Art of the Tetrahedron, Revisited

The tetrahedron is the simplest of all polyhedra. Any four points in space that are not all on the same plane mark the corners of four triangles. The triangles in turn are the faces of a tetrahedron.

Arthur Silverman stands with one of his tetrahedron-based sculptures. Both bent columns are identical but look quite different from different viewpoints. Photos by I. Peterson.
This colorful trio of tetrahedra can be found on Poydras Street in New Orleans. It’s one of the few Silverman sculptures that’s painted.
Located in front of City Hall in New Orleans, this sculpture was designed by removing tetrahedral forms from a rectangular block.
It’s sometimes hard to tell that Silverman’s sculptures are based on tetrahedra.
Arthur Silverman’s “Echo” features a pair of elongated tetrahedra, each seemingly balanced on one edge. The sculpture is 60 feet tall and rests on a foundation that extends 20 feet into the ground.
Aluminum tiles based on cross sections of a tetrahedron create a striking wall design.
Silverman created an outdoor menorah for Temple Sinai in New Orleans.
Changing the orientation of this sculpture, about 20 inches high, gives observers startlingly different views.
Partially immersed in floodwaters for days, this sculpture displays the resulting waterline.
Silverman has turned his sculpture studio into a gallery, showcasing his many artworks.

For more than 30 years, Arthur Silverman of New Orleans has created artworks arising out of explorations of this angular form. Many of his sculptures are on display in public spaces and various buildings in New Orleans and other cities from Florida to California.

“The tetrahedron is very exciting visually,” Silverman says. “It’s very difficult to anticipate what you are going to see. Every step around a piece gives you a different view.”

We’re accustomed to thinking about orientation in space in terms of three perpendicular axes. A tetrahedron has no right angles. So, a tetrahedral structure jars us out of spatial complacency. It has so few faces, its aspect changes abruptly as you move around to view it from different angles.

Until age 50, Silverman had been a highly successful surgeon, practicing medicine with considerable enthusiasm and skill. Then he encountered an ailing colleague near death, who advised Silverman that if there were anything he might really want to do, then he ought to do it right away, before the chance slips away.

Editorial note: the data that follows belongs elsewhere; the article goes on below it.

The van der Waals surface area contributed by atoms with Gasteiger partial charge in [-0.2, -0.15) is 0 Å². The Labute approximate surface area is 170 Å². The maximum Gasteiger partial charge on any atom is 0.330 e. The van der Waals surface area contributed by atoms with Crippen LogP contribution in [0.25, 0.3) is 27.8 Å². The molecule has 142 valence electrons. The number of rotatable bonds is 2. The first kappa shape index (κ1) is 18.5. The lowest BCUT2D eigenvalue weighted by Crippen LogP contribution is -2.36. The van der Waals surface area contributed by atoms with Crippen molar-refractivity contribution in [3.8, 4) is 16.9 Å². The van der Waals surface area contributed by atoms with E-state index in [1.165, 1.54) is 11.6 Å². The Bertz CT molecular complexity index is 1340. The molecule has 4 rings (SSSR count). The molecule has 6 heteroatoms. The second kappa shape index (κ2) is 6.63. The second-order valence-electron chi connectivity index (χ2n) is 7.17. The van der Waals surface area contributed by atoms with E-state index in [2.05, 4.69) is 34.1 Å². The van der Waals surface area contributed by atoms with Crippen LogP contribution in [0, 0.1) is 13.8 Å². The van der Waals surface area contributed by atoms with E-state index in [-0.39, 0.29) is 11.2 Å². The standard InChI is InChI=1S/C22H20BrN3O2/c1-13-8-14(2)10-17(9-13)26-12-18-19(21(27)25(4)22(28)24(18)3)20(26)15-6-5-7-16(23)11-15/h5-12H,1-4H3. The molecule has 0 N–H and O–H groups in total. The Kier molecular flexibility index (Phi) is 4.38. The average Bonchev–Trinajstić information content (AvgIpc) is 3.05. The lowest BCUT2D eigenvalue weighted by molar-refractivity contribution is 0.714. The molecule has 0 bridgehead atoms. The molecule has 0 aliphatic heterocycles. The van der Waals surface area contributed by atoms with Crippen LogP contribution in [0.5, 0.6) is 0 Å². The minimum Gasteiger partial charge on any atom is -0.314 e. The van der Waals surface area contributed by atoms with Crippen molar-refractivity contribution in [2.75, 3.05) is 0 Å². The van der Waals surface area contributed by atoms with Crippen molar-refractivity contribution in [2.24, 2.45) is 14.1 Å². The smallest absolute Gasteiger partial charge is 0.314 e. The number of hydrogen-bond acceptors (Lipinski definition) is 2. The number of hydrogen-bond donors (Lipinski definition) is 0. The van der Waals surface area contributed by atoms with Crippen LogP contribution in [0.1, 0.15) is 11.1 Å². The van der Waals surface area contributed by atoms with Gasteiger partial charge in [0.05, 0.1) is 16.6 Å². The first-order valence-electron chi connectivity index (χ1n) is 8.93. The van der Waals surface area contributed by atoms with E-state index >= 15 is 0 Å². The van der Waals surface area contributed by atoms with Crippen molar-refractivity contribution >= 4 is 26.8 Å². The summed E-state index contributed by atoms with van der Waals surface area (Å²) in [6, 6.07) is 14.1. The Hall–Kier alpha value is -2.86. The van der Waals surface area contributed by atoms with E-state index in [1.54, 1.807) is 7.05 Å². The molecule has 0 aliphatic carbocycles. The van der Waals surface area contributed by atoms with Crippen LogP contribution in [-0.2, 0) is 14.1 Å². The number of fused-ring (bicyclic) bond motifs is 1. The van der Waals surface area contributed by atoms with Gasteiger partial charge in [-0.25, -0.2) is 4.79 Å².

The encounter changed Silverman’s life. He returned to interests that had captured his attention when he was a teenager. He had visited museums to gaze at statues, and he had tried his hand at carving wood. Later, when studying medicine at Tulane University, he had met a sculpture teacher who had invited him to classes and taught him to see, in the artistic sense.

During these early explorations, Silverman had discovered the wonders of the tetrahedron, the form to which he returned with a passion many years later.

“When I first encountered tetrahedra, I was immediately fascinated by the notion of using these forms as basic building blocks for three-dimensional designs,” Silverman recalls.

Over the years, Silverman has manipulated the tetrahedron’s familiar shape into myriad forms that are often virtually unrecognizable as tetrahedra. He has elongated it, stretching several edges to create a slim stainless-steel tower 60 feet high, then twinned it with an identical tower to create an elegant pair of structures, which soar in formation into the sky. With water flowing down its sides, this sculpture stands as Silverman’s signature piece in the middle of a plaza fountain in New Orleans.

Silverman has joined tetrahedra to form an aluminum cascade. He has stacked them symmetrically. He has also sliced them. A vast, interior wall of the Equitable Center in New Orleans is covered with aluminum tiles based on such cross sections. A slowly changing light washes over the surface, highlighting different facets.

Silverman has divided tetrahedra, then rejoined them in various ways. He has looked at what’s left when tetrahedra are cut of a column or from inside a cube. He has stretched a tetrahedron and turned it inside out. He has stood the shape on edge, and he has balanced it on a vertex.

“I find that the unique geometric relations intrinsic to the tetrahedron persist in the final sculpture, notwithstanding all the manipulations I carry out,” Silverman notes. At the same time, “photographs do not do these works justice,” he contends. “One must actually see, feel, and walk around these works in order to experience them in their totality.”

Silverman fabricated nearly all his pieces in his studio by welding together metal plates. Altogether he produced more than 200 sculptures based on the tetrahedron, from large-scale outside works to diminutive studio models.

Silverman’s outdoor sculptures, including his tall twin towers, survived the onslaught of Hurricane Katrina in 2005. Water filled his studio to a depth of about 1 foot, leaving distinct waterlines on several sculptures that had sat on the floor. Some smaller sculptures were knocked off their pedestals, resting in brackish water for days. Interestingly, several of these pieces developed a deep, rich patina—the weathered look of survivors.

Now 82, Silverman has stopped creating new works. He has turned his studio into a gallery, where visitors can wander about and ponder the tetrahedron’s amazing versatility, as unveiled by an artist’s imagination.


If you wish to comment on this article, see the MathTrek blog version. For more math fun, go to http://blog.sciencenews.org/mathtrek/.

More Stories from Science News on Math

From the Nature Index

Paid Content